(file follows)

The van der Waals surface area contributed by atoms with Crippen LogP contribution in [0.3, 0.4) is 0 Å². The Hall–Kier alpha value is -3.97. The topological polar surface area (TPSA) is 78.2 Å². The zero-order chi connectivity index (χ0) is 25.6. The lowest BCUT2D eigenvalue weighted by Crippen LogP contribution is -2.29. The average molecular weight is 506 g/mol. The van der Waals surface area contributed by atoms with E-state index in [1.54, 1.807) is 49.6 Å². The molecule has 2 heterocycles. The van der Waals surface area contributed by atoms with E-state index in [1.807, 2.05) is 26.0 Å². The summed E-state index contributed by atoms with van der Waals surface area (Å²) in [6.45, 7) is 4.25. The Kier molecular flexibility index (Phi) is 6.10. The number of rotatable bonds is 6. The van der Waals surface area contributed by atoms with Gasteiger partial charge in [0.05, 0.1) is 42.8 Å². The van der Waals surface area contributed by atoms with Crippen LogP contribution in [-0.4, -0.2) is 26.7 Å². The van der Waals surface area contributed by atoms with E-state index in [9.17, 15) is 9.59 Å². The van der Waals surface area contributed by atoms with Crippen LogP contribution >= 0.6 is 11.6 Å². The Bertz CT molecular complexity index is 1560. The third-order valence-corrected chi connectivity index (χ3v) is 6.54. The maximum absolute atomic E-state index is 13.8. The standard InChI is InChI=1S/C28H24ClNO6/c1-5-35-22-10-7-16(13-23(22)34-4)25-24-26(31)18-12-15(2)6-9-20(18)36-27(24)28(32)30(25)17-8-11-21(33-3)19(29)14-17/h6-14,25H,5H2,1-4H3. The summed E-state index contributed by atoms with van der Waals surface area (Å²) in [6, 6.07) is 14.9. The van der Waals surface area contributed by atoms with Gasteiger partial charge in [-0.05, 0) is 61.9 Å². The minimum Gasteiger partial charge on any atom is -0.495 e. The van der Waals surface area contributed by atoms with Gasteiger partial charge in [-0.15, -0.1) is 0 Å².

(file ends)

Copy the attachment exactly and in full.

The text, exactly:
The van der Waals surface area contributed by atoms with Crippen LogP contribution in [0.3, 0.4) is 0 Å². The Hall–Kier alpha value is -3.97. The topological polar surface area (TPSA) is 78.2 Å². The zero-order chi connectivity index (χ0) is 25.6. The lowest BCUT2D eigenvalue weighted by Crippen LogP contribution is -2.29. The average molecular weight is 506 g/mol. The van der Waals surface area contributed by atoms with E-state index in [1.54, 1.807) is 49.6 Å². The molecule has 2 heterocycles. The van der Waals surface area contributed by atoms with E-state index in [1.807, 2.05) is 26.0 Å². The summed E-state index contributed by atoms with van der Waals surface area (Å²) in [6.45, 7) is 4.25. The Kier molecular flexibility index (Phi) is 6.10. The number of rotatable bonds is 6. The van der Waals surface area contributed by atoms with Gasteiger partial charge in [0.05, 0.1) is 42.8 Å². The van der Waals surface area contributed by atoms with Crippen LogP contribution in [-0.4, -0.2) is 26.7 Å². The van der Waals surface area contributed by atoms with E-state index in [9.17, 15) is 9.59 Å². The van der Waals surface area contributed by atoms with Crippen LogP contribution >= 0.6 is 11.6 Å². The Bertz CT molecular complexity index is 1560. The third-order valence-corrected chi connectivity index (χ3v) is 6.54. The maximum absolute atomic E-state index is 13.8. The standard InChI is InChI=1S/C28H24ClNO6/c1-5-35-22-10-7-16(13-23(22)34-4)25-24-26(31)18-12-15(2)6-9-20(18)36-27(24)28(32)30(25)17-8-11-21(33-3)19(29)14-17/h6-14,25H,5H2,1-4H3. The summed E-state index contributed by atoms with van der Waals surface area (Å²) in [6, 6.07) is 14.9. The van der Waals surface area contributed by atoms with Gasteiger partial charge in [-0.05, 0) is 61.9 Å². The minimum Gasteiger partial charge on any atom is -0.495 e. The van der Waals surface area contributed by atoms with Gasteiger partial charge in [-0.15, -0.1) is 0 Å².